The deeper reason why UC’s senior managers ignore proposals for rebuilt public funding is that they are pursuing a different strategy – to build what UC President Mark Yudof once called a “hybrid” university. The meaning of this concept can be found in many of Yudof’s statements, including his recent speech to the California Chamber of Commerce in San Francisco, entitled “A Baker’s Dozen Myths about Higher Education.” Mark Yudof formally opposes privatization. And yet his budget narrative describes the leveraging of public funds for purposes increasingly defined by private partners.
Here are his budget narrative’s official plot elements. The first is that tuition goes up because state funding goes down – “plain and simple.” It’s the state’s fault, and UC officials have played no role at all – there is no feedback loop. Cuts are fate. Cuts are inevitable.
The second element is the claim that a wealth and abundance of financial aid programs offset all tuition increases for all affected students (#8). The supposed proof is that UC student debt is below national norms (#10). In other words, for Yudof’s UCOP, there is simply no cost problem for students – except for some middle-class students just above the no-tuition cap of $80,000.
The third element is that low tuition is not good but bad. Yudof explained to the Chamber that low tuition hurts the middle class because it is a “massive tuition subsidy to the wealthy” (#9). So if you care about social justice on planet Yudof, you must favor high tuition.
The fourth element of the UC budget plot is our old friend: “you can’t just take money from laser research and give it to a professor of Portuguese” (#12). This is President Yudof’s way of saying that what he calls the university’s businesses make money and the academic core loses money. This is false, once you factor in cross-subsidies and calculate net revenues, but it allows President Yudof to frame university education as a drain on university revenues, which are sustained by its businesses.
The fifth element is that although private fundraising is 98.4% restricted (Yudof’s figure), fundraising is the university’s cherished activity – “phenomenally important” in his phrase (#11). In his account, the public university has always and will forever depend for its development on private fundraising, which is a remedy for and not a cause of its fiscal crisis. The particular fundraising program Yudof celebrates here is the “corporate scholarship program,” as originally advocated by leaders of the Berkeley campus.
All of this is tied together by permanent austerity. President Yudof presents UC's steady reduction of its “costs” as a great achievement. Austerity may not be desirable, but it works – the Chamber is told that the University spends less and does just fine. Yudof was in effect opening to the door to continuing austerity demands from audiences like the Chamber of Commerce as the price for their participation in programs like corporate scholarships. Austerity is the past and present of UC, and in this kind of a presidential lecture, it is also UC’s future.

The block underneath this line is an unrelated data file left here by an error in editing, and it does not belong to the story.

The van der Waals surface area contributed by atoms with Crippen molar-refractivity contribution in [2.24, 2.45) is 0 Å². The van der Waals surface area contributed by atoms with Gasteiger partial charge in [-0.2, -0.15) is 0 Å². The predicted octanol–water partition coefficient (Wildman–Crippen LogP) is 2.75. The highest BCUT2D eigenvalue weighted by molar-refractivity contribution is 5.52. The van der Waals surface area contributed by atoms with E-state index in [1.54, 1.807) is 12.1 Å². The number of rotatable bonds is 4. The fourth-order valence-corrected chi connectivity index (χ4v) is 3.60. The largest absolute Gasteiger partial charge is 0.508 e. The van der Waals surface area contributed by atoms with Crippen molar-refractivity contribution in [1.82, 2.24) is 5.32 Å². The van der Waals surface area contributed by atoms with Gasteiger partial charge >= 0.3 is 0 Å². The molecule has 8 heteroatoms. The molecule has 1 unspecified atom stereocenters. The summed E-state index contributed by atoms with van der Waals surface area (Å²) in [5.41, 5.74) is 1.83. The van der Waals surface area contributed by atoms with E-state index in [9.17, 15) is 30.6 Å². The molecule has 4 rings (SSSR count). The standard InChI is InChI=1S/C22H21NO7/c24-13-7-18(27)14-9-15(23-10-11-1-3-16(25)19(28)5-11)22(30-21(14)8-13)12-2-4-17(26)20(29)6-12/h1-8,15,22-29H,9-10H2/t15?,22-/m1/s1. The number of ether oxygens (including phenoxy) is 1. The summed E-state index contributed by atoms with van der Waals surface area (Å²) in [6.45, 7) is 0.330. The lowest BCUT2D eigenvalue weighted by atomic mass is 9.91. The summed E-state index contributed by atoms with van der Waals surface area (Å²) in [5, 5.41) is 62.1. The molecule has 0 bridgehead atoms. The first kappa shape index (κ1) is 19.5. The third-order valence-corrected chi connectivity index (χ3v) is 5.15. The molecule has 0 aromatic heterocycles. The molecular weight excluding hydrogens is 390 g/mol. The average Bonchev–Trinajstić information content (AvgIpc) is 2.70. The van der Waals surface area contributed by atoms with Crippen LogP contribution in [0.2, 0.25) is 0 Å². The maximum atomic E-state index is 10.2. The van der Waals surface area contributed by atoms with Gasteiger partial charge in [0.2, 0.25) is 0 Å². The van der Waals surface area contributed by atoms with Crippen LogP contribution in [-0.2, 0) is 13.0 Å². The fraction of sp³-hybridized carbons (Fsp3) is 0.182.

In short, the administration’s defense of UC’s budget has the same logic as that which all over the Western world is lowering living standards for the 99%. UC leaders continue to envision cuts for the student and employee majority, more control for the corporate minority, and no big university missions for society as a whole. The public university exists always on the defensive, always begging for its health. We’ve lived the whole of the new century under this cloud. This has to stop.
There is enormous intellectual work to be done, involving analysis, writing and posting and publishing that I would like to invite you to do – on our blog and on the others represented here. But I will end with a separate proposal. If we believe that we, all of us, are the university; If we believe it is our university, ours who work and study here and ours, members of the state population who support it; if we believe we should govern it as a community; if we believe we know how to do that; If we know the conditions and the funding levels; if we dedicate the University to the most complete development of the human capabilities of the whole society; then we should do the following. We should write a confidence letter to Mark Yudof. We should say our confidence is conditional on you administering the university on behalf of the future society. We should specify what we mean by this in terms of governance, in terms of freedom of speech and protest, in terms of the financial model.
If there is no positive response, we would say, President Yudof, if you are unable to do this, our no confidence measure will shortly follow. We do not consent to our “collective impoverishment.” Help us instead with the rebuilding we need to do, Mr. Yudof, or we will find somebody else who will.